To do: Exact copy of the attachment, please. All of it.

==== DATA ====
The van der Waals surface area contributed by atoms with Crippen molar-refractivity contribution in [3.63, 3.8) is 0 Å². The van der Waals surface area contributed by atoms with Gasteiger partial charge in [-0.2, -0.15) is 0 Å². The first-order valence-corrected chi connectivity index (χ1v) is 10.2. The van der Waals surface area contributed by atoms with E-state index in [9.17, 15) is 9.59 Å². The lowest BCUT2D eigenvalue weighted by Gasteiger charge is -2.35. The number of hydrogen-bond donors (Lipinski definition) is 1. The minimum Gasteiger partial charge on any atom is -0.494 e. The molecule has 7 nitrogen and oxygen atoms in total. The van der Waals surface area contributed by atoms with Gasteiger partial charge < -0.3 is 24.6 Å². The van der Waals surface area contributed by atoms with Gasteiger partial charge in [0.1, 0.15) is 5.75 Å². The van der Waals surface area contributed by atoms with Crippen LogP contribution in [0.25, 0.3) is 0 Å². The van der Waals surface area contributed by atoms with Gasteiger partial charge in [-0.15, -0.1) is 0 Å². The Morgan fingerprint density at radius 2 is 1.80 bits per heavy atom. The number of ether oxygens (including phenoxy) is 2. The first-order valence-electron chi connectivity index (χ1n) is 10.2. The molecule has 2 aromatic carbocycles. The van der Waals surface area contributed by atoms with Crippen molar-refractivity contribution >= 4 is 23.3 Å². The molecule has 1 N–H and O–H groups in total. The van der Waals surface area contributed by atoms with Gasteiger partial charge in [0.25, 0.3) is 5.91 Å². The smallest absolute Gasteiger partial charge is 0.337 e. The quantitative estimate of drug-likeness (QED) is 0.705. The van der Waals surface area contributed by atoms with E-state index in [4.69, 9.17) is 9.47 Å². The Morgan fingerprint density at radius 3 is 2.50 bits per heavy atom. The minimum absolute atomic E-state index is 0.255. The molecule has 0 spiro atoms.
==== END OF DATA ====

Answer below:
The van der Waals surface area contributed by atoms with Crippen molar-refractivity contribution in [3.63, 3.8) is 0 Å². The van der Waals surface area contributed by atoms with Gasteiger partial charge in [-0.2, -0.15) is 0 Å². The first-order valence-corrected chi connectivity index (χ1v) is 10.2. The van der Waals surface area contributed by atoms with E-state index in [9.17, 15) is 9.59 Å². The lowest BCUT2D eigenvalue weighted by Gasteiger charge is -2.35. The number of hydrogen-bond donors (Lipinski definition) is 1. The minimum Gasteiger partial charge on any atom is -0.494 e. The molecule has 7 nitrogen and oxygen atoms in total. The van der Waals surface area contributed by atoms with Gasteiger partial charge < -0.3 is 24.6 Å². The van der Waals surface area contributed by atoms with Gasteiger partial charge in [0.1, 0.15) is 5.75 Å². The van der Waals surface area contributed by atoms with Crippen LogP contribution in [0.25, 0.3) is 0 Å². The van der Waals surface area contributed by atoms with Gasteiger partial charge in [-0.15, -0.1) is 0 Å². The Morgan fingerprint density at radius 2 is 1.80 bits per heavy atom. The number of ether oxygens (including phenoxy) is 2. The first-order valence-electron chi connectivity index (χ1n) is 10.2. The molecule has 2 aromatic carbocycles. The van der Waals surface area contributed by atoms with Crippen molar-refractivity contribution >= 4 is 23.3 Å². The molecule has 1 N–H and O–H groups in total. The van der Waals surface area contributed by atoms with Gasteiger partial charge in [0.25, 0.3) is 5.91 Å². The smallest absolute Gasteiger partial charge is 0.337 e. The quantitative estimate of drug-likeness (QED) is 0.705. The van der Waals surface area contributed by atoms with E-state index in [4.69, 9.17) is 9.47 Å². The Morgan fingerprint density at radius 3 is 2.50 bits per heavy atom. The minimum absolute atomic E-state index is 0.255. The molecule has 0 spiro atoms.